Top State Department officials “unaware” of scope of HRC’s email use

In addition to interviewing current and former officials in DS and IRM, OIG interviewed other senior Department officials with relevant knowledge who served under Secretary Clinton, including the Under Secretary for Management, who supervises both DS and IRM; current and former Executive Secretaries; and attorneys within the Office of the Legal Adviser. These officials all stated that they were not asked to approve or otherwise review the use of Secretary Clinton’s server and that they had no knowledge of approval or review by other Department staff. These officials also stated that they were unaware of the scope or extent of Secretary Clinton’s use of a personal email account, though many of them sent emails to the Secretary on this account.

Dammit! No reporting compliance for cybersecurity incidents

In another incident occurring on May 13, 2011, two of Secretary Clinton’s immediate staff discussed via email the Secretary’s concern that someone was “hacking into her email” after she received an email with a suspicious link. Several hours later, Secretary Clinton received an email from the personal account of then-Under Secretary of State for Political Affairs that also had a link to a suspect website. The next morning, Secretary Clinton replied to the email with the following message to the Under Secretary: “Is this really from you? I was worried about opening it!” Department policy requires employees to report cybersecurity incidents to IRM security officials when any improper cyber-security practice comes to their attention. 12 FAM 592.4 (January 10, 2007). Notification is required when a user suspects compromise of, among other things, a personally owned device containing personally identifiable information. 12 FAM 682.2-6 (August 4, 2008). However, OIG found no evidence that the Secretary or her staff reported these incidents to computer security personnel or anyone else within the Department.

Two staffers who got it right were told to just pretty please shut up

Two staff in S/ES-IRM reported to OIG that, in late 2010, they each discussed their concerns about Secretary Clinton’s use of a personal email account in separate meetings with the then-Director of S/ES-IRM. In one meeting, one staff member raised concerns that information sent and received on Secretary Clinton’s account could contain Federal records that needed to be preserved in order to satisfy Federal recordkeeping requirements. According to the staff member, the Director stated that the Secretary’s personal system had been reviewed and approved by Department legal staff and that the matter was not to be discussed any further. As previously noted, OIG found no evidence that staff in the Office of the Legal Adviser reviewed or approved Secretary Clinton’s personal system. According to the other S/ES-IRM staff member who raised concerns about the server, the Director stated that the mission of S/ES-IRM is to support the Secretary and instructed the staff never to speak of the Secretary’s personal email system again.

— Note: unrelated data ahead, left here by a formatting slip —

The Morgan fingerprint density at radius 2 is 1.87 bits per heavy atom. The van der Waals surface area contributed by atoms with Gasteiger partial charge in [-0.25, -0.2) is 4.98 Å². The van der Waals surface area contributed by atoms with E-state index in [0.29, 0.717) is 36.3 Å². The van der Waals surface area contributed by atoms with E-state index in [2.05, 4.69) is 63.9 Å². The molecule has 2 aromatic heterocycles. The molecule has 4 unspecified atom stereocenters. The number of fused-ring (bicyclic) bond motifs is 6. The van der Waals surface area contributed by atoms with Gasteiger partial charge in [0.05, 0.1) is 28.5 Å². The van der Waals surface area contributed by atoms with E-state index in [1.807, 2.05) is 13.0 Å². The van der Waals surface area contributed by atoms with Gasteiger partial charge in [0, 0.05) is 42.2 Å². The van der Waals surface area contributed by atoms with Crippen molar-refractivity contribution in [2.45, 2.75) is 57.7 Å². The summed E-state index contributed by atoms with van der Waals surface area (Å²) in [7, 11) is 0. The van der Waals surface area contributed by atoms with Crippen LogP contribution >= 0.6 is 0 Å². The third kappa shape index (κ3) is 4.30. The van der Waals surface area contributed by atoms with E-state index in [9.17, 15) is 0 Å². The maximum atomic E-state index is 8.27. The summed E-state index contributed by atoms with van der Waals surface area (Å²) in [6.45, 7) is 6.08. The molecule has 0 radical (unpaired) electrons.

Note that Politico is reporting that “a 2012 directory lists John Bentel as the director of the office that handles information technology for the Office of the Secretary. Bentel no longer works for State and has refused to answer Congressional investigators’ questions on this matter.

GOP reps are falling over each other, trying to release their own statements.  And a democratic congressional rep has already released a statement accusing the IG of  a “hit job.” Man, this is the only “hit job” with extensive footnotes and appendices.

Proper respect goes to OIG Steve Linick and his team who did good work under challenging circumstances.

  • Jennifer L. Costello, Team Leader, Office of Evaluations and Special Projects
  • David Z. Seide, Team Leader, Office of Evaluations and Special Projects
  • Jeffrey McDermott, Office of Evaluations and Special Projects
  • Robert Lovely, Office of Evaluations and Special Projects
  • Michael Bosserdet, Office of Inspections
  • Brett Fegley, Office of Inspections
  • Kristene McMinn, Office of Inspections
  • Timothy Williams, Office of Inspections
  • Aaron Leonard, Office of Audits
  • Phillip Ropella, Office of Audits
  • Kelly Minghella, Office of Investigations
  • Eric Myers, Office of Investigations

Read the OIG report below: